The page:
Germany’s President Apologizes for Colonial-Era Killings in Tanzania

Germany's President Steinmeier issues an apology for colonial-era killings in Tanzania, vowing to address historical injustices as descendants of victims seek answers.
German President Frank-Walter Steinmeier apologized for crimes committed as a colonial power in Tanzania.
Photo: Christian Bueltemann/Pixabay

Germany’s president, Frank-Walter Steinmeier, issued a formal apology on Wednesday for the killings that occurred under colonial rule in Tanzania over a century ago. During his visit to Tanzania, President Steinmeier met with descendants of Chief Songea Mbano, a leader who was executed during a revolt against German colonial rule.

He expressed a commitment to uncovering the truth about this historical period, which continues to trouble Tanzanians, writes the AP.

Steinmeier acknowledged that numerous bones and skulls were taken from East Africa during the colonial era and later ended up in German museums and anthropological collections. These remains were largely forgotten amid the upheaval of two world wars and the end of the colonial era.

One of these skulls may belong to Chief Songea Mbano, who met his fate at the hands of the Germans in 1906.

This visit to Tanzania is particularly significant as the country was once part of German East Africa, which encompassed the present-day nations of Tanzania, Rwanda, and Burundi. This colonial entity existed from 1885 until its dissolution after Germany’s defeat in World War I under the Treaty of Versailles. The period witnessed the Maji Maji rebellion from 1905 to 1907, during which an estimated 300,000 people lost their lives resisting colonial rule.

President Steinmeier praised Chief Songea Mbano’s bravery in leading the rebellion. He paid his respects by laying a rose at the leader’s grave and a wreath at a mass grave containing the remains of 66 other Maji Maji uprising fighters.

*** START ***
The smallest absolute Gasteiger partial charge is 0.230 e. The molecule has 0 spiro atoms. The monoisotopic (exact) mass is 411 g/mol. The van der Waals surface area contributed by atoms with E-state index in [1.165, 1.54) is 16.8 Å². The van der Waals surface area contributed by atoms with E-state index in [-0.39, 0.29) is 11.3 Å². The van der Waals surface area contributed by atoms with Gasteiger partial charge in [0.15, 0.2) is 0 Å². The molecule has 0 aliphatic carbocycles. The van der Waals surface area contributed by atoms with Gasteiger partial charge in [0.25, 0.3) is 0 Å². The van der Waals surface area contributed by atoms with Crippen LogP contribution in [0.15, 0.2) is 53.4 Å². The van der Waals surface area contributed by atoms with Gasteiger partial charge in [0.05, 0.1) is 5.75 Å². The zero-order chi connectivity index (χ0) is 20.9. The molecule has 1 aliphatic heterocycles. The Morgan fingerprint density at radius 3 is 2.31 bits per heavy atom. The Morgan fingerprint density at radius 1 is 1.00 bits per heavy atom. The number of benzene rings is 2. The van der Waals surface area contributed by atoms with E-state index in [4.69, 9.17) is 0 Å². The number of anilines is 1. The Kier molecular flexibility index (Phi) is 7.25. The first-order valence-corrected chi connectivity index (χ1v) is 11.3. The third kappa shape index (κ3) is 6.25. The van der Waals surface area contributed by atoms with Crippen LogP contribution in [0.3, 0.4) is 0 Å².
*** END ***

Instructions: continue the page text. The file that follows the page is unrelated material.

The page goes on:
Addressing the descendants of those affected by German colonialism, President Steinmeier said, “I bow to the victims of German colonial rule. And as German president, I would like to apologize for what Germans did to your ancestors here.”

Steinmeier also pledged to work with the Tanzanians to locate Chief Songea’s skull, recognizing that this endeavor might not be without difficulties given the challenges of identifying human remains, even with scientific expertise.

In 2017, Tanzania’s then-government considered the possibility of pursuing legal action against Germany to seek compensation for those who were allegedly subjected to starvation, torture, and death by German forces during the colonial era.

Notably, in 2021, Germany reached an agreement with Namibia, another country once under German colonial rule. This agreement recognized the colonial-era massacres as genocide and pledged funding to support affected communities, although it fell short of providing formal reparations.

However, this agreement still awaits formal approval, and some groups representing the Herero and Nama people have expressed dissatisfaction with its terms.

The text in this article is created by artificial intelligence (AI).
Context, facts and information included in this piece are checked and assessed by an editor from The Postcolonial.

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